Research shows that young people are more likely to grow up healthy if they live in a community with caring neighbors. The key is to create a safe haven in which young people feel loved, supported, and understood.
Research shows that young people who have three or more caring adults who support them feel happier and more hopeful, do better in school, and are less likely to rely on drinking, smoking, or drugs to feel good or fit in.
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Research shows that young people who experience positive communication with their parents are more likely to grow up healthy and are more willing to seek their parents’ advice and counsel.
any people, my thought bubbles can get filled with negative stuff, especially when I’m worried or anxious. For a lot of us, the coronavirus has created some new anxieties and concerns.
Is a gluten-free/casein-free diet helpful in treating autism? Our son was diagnosed as autistic several years ago. We've been using behavioral therapies with him, but a friend suggested that this kind of diet might also be helpful.
Do you have any advice for disciplining and training uncooperative school‐age children? My child is now in the elementary grades and life in our household is still an ongoing battle. Can you help us?
How can we encourage and promote our young child's love for learning when we don't have the money for preschool? She already knows how to read and she's curious about everything. I'm not sure that I'm equipped to homeschool a child of her ability. What do you suggest we do?
We have a toddler who is just learning to talk – is there anything important we should know about the respective ways in which moms and dads influence speech development?
How do we deal with a small child who takes off and has to be chased down every time he misbehaves and suspects that he's about to be punished? Is this normal? How should we respond?
How do I tell my young children that their dad won't be around for a long time because he's going to jail? He just received a two‐year prison term. Is there a gentle way to break this to them and help them understand?
Will my sarcastic style of humor hurt my children? I've always tended to express myself in a wry, ironic way. But now my spouse is telling me that this is going to be damaging to our kids, especially as they move into the teen years. What do you think?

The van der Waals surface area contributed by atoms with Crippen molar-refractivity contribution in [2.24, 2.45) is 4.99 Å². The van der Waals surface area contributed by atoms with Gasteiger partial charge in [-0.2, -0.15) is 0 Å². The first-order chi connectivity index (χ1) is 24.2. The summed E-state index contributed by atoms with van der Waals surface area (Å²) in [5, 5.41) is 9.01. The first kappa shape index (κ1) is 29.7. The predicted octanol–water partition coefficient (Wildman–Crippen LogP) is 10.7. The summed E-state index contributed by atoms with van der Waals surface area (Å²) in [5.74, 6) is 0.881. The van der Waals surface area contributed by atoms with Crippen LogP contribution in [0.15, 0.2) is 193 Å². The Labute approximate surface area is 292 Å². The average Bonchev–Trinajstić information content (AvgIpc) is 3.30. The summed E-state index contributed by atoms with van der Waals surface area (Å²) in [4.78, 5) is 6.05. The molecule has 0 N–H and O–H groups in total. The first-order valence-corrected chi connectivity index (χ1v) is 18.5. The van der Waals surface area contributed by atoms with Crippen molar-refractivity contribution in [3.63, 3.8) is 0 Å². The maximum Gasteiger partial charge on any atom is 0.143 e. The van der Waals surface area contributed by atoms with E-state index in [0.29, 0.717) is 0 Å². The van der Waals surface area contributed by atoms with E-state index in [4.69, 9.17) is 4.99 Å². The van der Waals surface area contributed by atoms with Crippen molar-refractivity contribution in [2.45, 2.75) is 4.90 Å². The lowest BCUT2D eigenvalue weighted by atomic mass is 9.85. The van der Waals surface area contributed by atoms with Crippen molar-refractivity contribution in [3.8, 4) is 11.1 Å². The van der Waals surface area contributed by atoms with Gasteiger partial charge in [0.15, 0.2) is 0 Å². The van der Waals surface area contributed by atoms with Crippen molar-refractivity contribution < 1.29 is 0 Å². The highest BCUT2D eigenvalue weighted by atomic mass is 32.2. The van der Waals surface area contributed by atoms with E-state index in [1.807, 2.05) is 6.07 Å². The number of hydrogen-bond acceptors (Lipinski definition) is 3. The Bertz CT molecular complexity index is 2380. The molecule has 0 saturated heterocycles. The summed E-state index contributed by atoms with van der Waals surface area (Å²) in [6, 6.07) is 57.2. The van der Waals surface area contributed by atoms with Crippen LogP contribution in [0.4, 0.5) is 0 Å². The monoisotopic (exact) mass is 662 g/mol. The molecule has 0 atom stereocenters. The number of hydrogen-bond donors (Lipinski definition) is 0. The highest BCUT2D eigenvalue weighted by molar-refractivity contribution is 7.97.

How can fathers help their girls learn about modesty? I want my daughter to get a handle on this concept before she becomes a teen, but I feel awkward about raising this subject with her. What's the right role for a father here?
My husband frequently lashes out at our children physically, and has seriously injured them on more than one occasion. I want to protect them, but I'm terrified of how he may react if I challenge him. What can I do?
How can I tell whether my toddler has a serious case of stuttering or stammering, or whether it's just a normal part of speech development when he has difficulty getting his words out?
How do we help a child who seems to have no sense of humor? I'm concerned about how this will affect him socially. Even more importantly, I want him to enjoy life. Am I right to be concerned?
How can I give my kids the chance to try different activities and programs when we don't have much money? I'm a stay-at-home mom and my husband works hard to support our family, but we're living on a shoestring budget. I don't want my children to miss out on life-enriching opportunities.
I am frazzled! I feel like I have almost nothing left for my kids or my husband, but it just feels wrong if I even think of saying “no” when I’m asked to volunteer or help. What can I do?
Our son is turning 10-years-old this month, and we’d like to celebrate his birthday a little differently. We’re not trying to go cheap on him, but we want to do something that focuses on celebrating him.
On birthdays, our sons are at a stage where they tend to focus on themselves and what they will be getting. We’d like to help them learn to be less self-centered and to think about others.
My son (age 13), is suddenly very interested in girls—and a lot of girls at school are very interested in him. How can we teach him about healthy relationships that don’t involve romance?
My husband and I are interested in becoming more physically active, and the more we think about it the more we want to involve our children (ages 5, 7, and 9) in our activity.
We have both teens and pre-teens in the home, and I’m having trouble with all of them when it comes to limiting the amount of time they spend with phones, tablets, and computers.
It’s imperative that we educate our kids about the potential ramifications of not being able to say, “No.” Here are some tips for parents when talking to kids about dating.
If you are separated or divorced, care about the welfare of your children and want to minimize the negative effects of separation or divorce on your kids, there are several things you can do.
After a period of single parenting, a divorce or the loss of a spouse to death, many adults find themselves desiring a committed relationship and if found, that may lead to marriage and the blending of two families.